Traditional consulting often mainly sells short-term management trends.
Traditional consulting is exposed to the same market dynamics as other service providers due to its products and services. Thus it becomes essential for consulting firms to adapt to new trends and developments early on. On one hand, this dynamic offers a chance to provide added value for the client through new and innovative services. On the other hand, temporary trends are often picked up and applied without being able to reflect on the consequences (“old wine in new bottles”). This development is reinforced by a large number of articles and books with practical instructions in the area of management and leadership that are not sufficiently backed by scientific studies. As a result, consulting projects fail to meet the customer expectations and receive increasing criticism by management sciences.
What worked once does not automatically work everywhere.
New insights in the area of organizational psychology stress the individual character and dynamic of organizations. Up to the point that people in the management sciences are already talking about a “social shift”. Behind this is massive criticism of management, organizational, and consulting models that are solely based on the premise that linear “one fits all”- interventions are an appropriate tool to shape and change organizations. One of the reasons why these “n-step” models are utilized in traditional consulting is their simplicity, transferability, and fact-orientation. The chaotic reality of organizations is usually blanked out or not perceived due to the applied model’s top-down character.
The fact that this criticism is justified can be illustrated with the example of change programs that are still dominated by traditional consulting concepts. Only around one third of these programs achieve the desired results. The remaining two thirds fall short of expectations of fail completely.
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Numbers, data, and facts are only the tip of the iceberg.
Traditional consulting focuses strongly on numbers, data, facts as well as their analysis. For this reason, the well-known management coach and psychologist Kets de Vries ironically calls classical consultants “brains on a stick”. The traditional approach reaches its limits when it comes to behavioral or cultural changes or dysfunctionality in leadership, communication, or team work. Our new understanding of organizations as dynamic, social and emergent networks suggests that these factors play a critical role in most projects. Therefore, classical consulting often merely scratches the surface without considering these “soft factors” properly. In addition, classical consulting usually lacks the required expertise in psychology, sociology, and organizational behavior.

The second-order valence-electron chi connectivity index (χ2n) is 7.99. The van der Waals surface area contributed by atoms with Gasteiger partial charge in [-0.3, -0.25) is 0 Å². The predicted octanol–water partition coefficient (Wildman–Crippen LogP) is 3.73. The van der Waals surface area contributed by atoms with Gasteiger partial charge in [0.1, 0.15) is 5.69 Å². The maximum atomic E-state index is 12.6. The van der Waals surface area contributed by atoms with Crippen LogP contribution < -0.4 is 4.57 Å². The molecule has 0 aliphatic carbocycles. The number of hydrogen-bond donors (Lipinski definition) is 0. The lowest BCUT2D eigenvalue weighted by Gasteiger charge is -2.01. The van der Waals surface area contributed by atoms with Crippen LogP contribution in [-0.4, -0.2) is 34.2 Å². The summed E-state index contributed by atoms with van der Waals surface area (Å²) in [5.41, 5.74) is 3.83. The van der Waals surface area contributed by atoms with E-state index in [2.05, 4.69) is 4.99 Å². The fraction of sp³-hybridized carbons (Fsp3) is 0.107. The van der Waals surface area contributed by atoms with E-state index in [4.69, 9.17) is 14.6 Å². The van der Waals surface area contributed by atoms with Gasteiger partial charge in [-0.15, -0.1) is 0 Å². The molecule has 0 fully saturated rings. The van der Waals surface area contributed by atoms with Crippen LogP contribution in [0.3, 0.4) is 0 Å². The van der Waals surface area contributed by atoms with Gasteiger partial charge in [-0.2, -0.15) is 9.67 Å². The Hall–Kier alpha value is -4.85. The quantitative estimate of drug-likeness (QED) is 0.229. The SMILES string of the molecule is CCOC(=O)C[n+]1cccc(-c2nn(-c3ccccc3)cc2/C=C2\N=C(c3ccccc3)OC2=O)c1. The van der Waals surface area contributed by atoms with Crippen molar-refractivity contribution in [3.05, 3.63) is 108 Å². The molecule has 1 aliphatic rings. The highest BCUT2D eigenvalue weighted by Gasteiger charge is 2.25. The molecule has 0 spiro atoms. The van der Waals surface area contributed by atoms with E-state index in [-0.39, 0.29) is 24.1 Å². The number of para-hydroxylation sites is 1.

Sustainable change cannot (only) be controlled in a top-down manner.
In traditional consulting projects, changes in the organization are controlled by the top management. The result is a high pressure for change and quick successes. However, these results are often only visible as long as the pressure for change is maintained by the top management. The organization is behaving like a river whose flow is altered by a cut down tree. If adequate structures in the riverbed and its periphery were not prepared, the water will find a new path around the tree sooner or later. Water level and water pressure will go back to its initial state. However, the necessary structures can only be achieved bottom-up through the involvement and honest commitment of employees and leaders on all levels. Without being an (accepted) part of the organization, consultants are only partially able to fulfill the role of change agents.
Consultancy will also play an important role in the future. Having said this, their methods and concepts will undergo an immense change in the upcoming years. In this blog we introduced some arguments for this re-orientation. In our next blog we will present alternative consulting models that have already started going in a new direction and we will discuss how these models can be combined with traditional consulting approaches.
References and further reading
Hughes, M. 2014. Management Change. A critical perspective. 2nd edition. London: Chartered Institute of Personnel and Development.
Smith, A. C. T. and Graetz, F. M. 2011. Philosophies of Organizational Change. Cheltenham, UK: Edward Elgar.
Giddens, A. 1984. The Constitution of Society: Outline of the Theory of Structuration, United States: University of California Press.
Kets de Vries, M. F. R. 2011. Reflections on Groups and Organizations: On the Couch With Manfred Kets de Vries. West Sussex, UK: Jossey-Bass.
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